The Tampa Bay Buccaneers lost a rangy, playmaking inside linebacker from LSU in free agency and added a rangy, playmaking inside linebacker from LSU in the draft.
That's a coincidence; the departed Kwon Alexander and the arriving Devin White are not the same player, though both are expected to make a huge impact on their new teams in 2019. But the Buccaneers also have a constant among their inside linebacking corps, and that's Lavonte David.
New Defensive Coordinator Todd Bowles was given a new weapon in the draft when the Buccaneers took White with the fifth overall pick, but months before that he inherited a defense that, despite its struggles in recent years, has a star player and a leader right at its heart. That combination of David and White looks awfully good to Bowles now.
"You really want a quarterback on every level of the defense – up front, in the middle and in the back, and to have one in the middle [in White]…not that Lavonte wasn't one, because he is," said Bowles. "He's a heck of a player. We've got two in the middle right now and that makes me comfortable."
David's resume includes a first-team Associated Press All-Pro award and a Pro Bowl berth, and he would probably have several more of the latter if the outside linebacker position didn't lump pass-rushers and off-ball players in together. Since arriving in Tampa as a second-round draft pick in 2012, David has racked up more tackles than everyone in the NFL except Luke Kuechly and Bobby Wagner, and those three are comfortably ahead of the rest. David also has more tackles for loss than everyone except J.J. Watt and Von Miller and the most forced fumbles of any off-ball linebacker in that span.
If you made a list of all the players in the NFL who have accumulated, since 2012, at least 500 tackles, at least 50 tackles for loss, at least 20 sacks, at least 10 interceptions and at least 10 forced fumbles, you would start with Lavonte David and then…your day would be done. That may be an arbitrary grouping of statistics but David is well beyond several of those criteria, and in any case they paint a picture of a player who can affect the game in many ways.
And Bowles and the rest of the Bucs' new coaching staff expect David to continue to thrive in their new defense, even if he happens to be called an "inside linebacker" now instead of a "WILL."
"The type of player he is, he has proven that he can make plays," said Mike Caldwell, who's in charge of the inside linebackers. "In our scheme, we want guys that are able to get on the field and able to make plays. He's done that a variety of ways – in the box, on the end of the line, in coverage. He can do it in multiple ways, so we're just going to see how fits with us and see how the other guys fit in and then we'll put a defense out there."
Caldwell is right to emphasize David's versatility and scheme-transcending skills. David has two seasons in which he's had double-digit passes defensed and two in which he's had five or more sacks. Once he did it both, with the practically unheard-of combination of five interceptions and seven sacks in 2013. David's primary job in the new defense may not be that much different than what he did in the old one – chasing down ballcarriers and, not infrequently, causing turnovers. But he might also get more chances to blitz (as will White), and/or he may more often get matched up with pass-catching running backs like Carolina's Christian McCaffrey.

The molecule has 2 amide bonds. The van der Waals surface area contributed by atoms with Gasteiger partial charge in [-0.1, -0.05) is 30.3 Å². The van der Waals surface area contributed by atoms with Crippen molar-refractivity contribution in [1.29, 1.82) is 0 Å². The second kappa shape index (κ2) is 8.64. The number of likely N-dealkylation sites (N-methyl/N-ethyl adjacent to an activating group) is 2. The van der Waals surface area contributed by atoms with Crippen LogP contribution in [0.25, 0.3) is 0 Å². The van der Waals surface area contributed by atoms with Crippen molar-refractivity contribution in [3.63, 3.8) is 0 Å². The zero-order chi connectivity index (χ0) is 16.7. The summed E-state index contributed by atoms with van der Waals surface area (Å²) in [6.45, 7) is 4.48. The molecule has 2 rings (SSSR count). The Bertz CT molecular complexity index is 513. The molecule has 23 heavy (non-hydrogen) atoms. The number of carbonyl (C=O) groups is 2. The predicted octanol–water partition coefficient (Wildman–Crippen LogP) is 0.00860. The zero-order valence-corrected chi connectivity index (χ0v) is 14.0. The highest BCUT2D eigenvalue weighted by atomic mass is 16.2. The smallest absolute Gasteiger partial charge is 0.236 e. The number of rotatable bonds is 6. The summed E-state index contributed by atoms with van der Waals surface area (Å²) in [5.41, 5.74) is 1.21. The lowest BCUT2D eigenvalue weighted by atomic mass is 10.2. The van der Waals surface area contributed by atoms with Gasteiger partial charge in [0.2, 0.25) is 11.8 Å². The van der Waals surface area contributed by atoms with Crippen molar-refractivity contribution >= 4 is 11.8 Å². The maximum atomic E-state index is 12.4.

"We might ask guys to cover, we might ask guys to rush," said Caldwell. "We're going to allow them to do what they're good at. So if you're good at rushing the quarterback, you're going to see them coming more. If you're good at covering, you're going to see them covering. We're going to put them in their best position to make plays for us."
While the Bucs might expect more consistent pass-rush from 3-4 outside linebackers like Jason Pierre-Paul and Carl Nassib, Bowles' schemes are known to be varied and unpredictable. He has sent inside linebackers on the blitz before and he probably will do it again when he sees how good David and White are at that task. David had 3.5 sacks just last year.
Caldwell said that the ability to get to the quarterback from the inside linebacker spot is a combination of scheme and inherent talent.
"It's a little bit of both," he said. "You can scheme it up, and in this league it's very rare that you have a free runner, but we can scheme it up and try to get them. But really it comes down to teaching them that you've got guys in coverage that are dependent on you to get to the quarterback. How bad do you want to get to the quarterback and not hang your guys out there to dry. We try to teach that, and teach drills as far as understanding how to pass rush, where to go from it, how to attack the running back you're going against or the lineman you're going against. It normally works out pretty well for us."
While Caldwell handles the inside linebackers, Larry Foote will be working with the OLBs. However, Foote played 13 years in the NFL and most of that was as an inside 'backer in a 3-4 defense, including one year with Bowles in Arizona. He had three or more sacks in five of those seasons. Foote may not be actively coaching David every day but he's seen enough of the Buccaneer star to know that he will thrive in his new defensive environment.
"I've been watching him for years; he's just a stud," said Foote. "With that type of talent, no matter what system he's in, he's going to dominate."